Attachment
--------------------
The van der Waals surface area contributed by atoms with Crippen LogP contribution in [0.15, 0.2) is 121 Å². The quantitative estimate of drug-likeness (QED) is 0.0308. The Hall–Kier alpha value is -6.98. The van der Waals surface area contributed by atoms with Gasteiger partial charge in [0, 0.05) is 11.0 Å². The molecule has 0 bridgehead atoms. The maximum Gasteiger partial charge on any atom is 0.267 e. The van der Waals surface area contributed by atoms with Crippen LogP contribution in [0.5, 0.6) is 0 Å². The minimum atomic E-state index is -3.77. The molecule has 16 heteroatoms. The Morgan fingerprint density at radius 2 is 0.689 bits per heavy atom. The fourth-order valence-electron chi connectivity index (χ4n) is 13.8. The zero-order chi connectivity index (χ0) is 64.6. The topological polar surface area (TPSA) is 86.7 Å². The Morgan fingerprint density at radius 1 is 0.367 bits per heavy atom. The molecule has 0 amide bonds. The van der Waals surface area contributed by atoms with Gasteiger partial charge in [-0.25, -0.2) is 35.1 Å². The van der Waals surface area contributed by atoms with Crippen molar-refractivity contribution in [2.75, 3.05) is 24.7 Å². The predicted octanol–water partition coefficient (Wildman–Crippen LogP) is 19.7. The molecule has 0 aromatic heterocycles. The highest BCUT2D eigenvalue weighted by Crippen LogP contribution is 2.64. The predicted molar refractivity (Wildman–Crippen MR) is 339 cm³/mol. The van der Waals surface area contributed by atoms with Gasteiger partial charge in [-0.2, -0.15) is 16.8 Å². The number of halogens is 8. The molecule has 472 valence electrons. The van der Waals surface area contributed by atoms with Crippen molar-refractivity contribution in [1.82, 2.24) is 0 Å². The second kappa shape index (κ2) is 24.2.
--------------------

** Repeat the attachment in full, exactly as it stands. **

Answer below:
The van der Waals surface area contributed by atoms with Crippen LogP contribution in [0.15, 0.2) is 121 Å². The quantitative estimate of drug-likeness (QED) is 0.0308. The Hall–Kier alpha value is -6.98. The van der Waals surface area contributed by atoms with Gasteiger partial charge in [0, 0.05) is 11.0 Å². The molecule has 0 bridgehead atoms. The maximum Gasteiger partial charge on any atom is 0.267 e. The van der Waals surface area contributed by atoms with Crippen LogP contribution in [0.5, 0.6) is 0 Å². The minimum atomic E-state index is -3.77. The molecule has 16 heteroatoms. The Morgan fingerprint density at radius 2 is 0.689 bits per heavy atom. The fourth-order valence-electron chi connectivity index (χ4n) is 13.8. The zero-order chi connectivity index (χ0) is 64.6. The topological polar surface area (TPSA) is 86.7 Å². The Morgan fingerprint density at radius 1 is 0.367 bits per heavy atom. The molecule has 0 amide bonds. The van der Waals surface area contributed by atoms with Gasteiger partial charge in [-0.25, -0.2) is 35.1 Å². The van der Waals surface area contributed by atoms with Crippen molar-refractivity contribution in [2.75, 3.05) is 24.7 Å². The predicted octanol–water partition coefficient (Wildman–Crippen LogP) is 19.7. The molecule has 0 aromatic heterocycles. The highest BCUT2D eigenvalue weighted by Crippen LogP contribution is 2.64. The predicted molar refractivity (Wildman–Crippen MR) is 339 cm³/mol. The van der Waals surface area contributed by atoms with Gasteiger partial charge in [-0.2, -0.15) is 16.8 Å². The number of halogens is 8. The molecule has 472 valence electrons. The van der Waals surface area contributed by atoms with Crippen molar-refractivity contribution in [1.82, 2.24) is 0 Å². The second kappa shape index (κ2) is 24.2.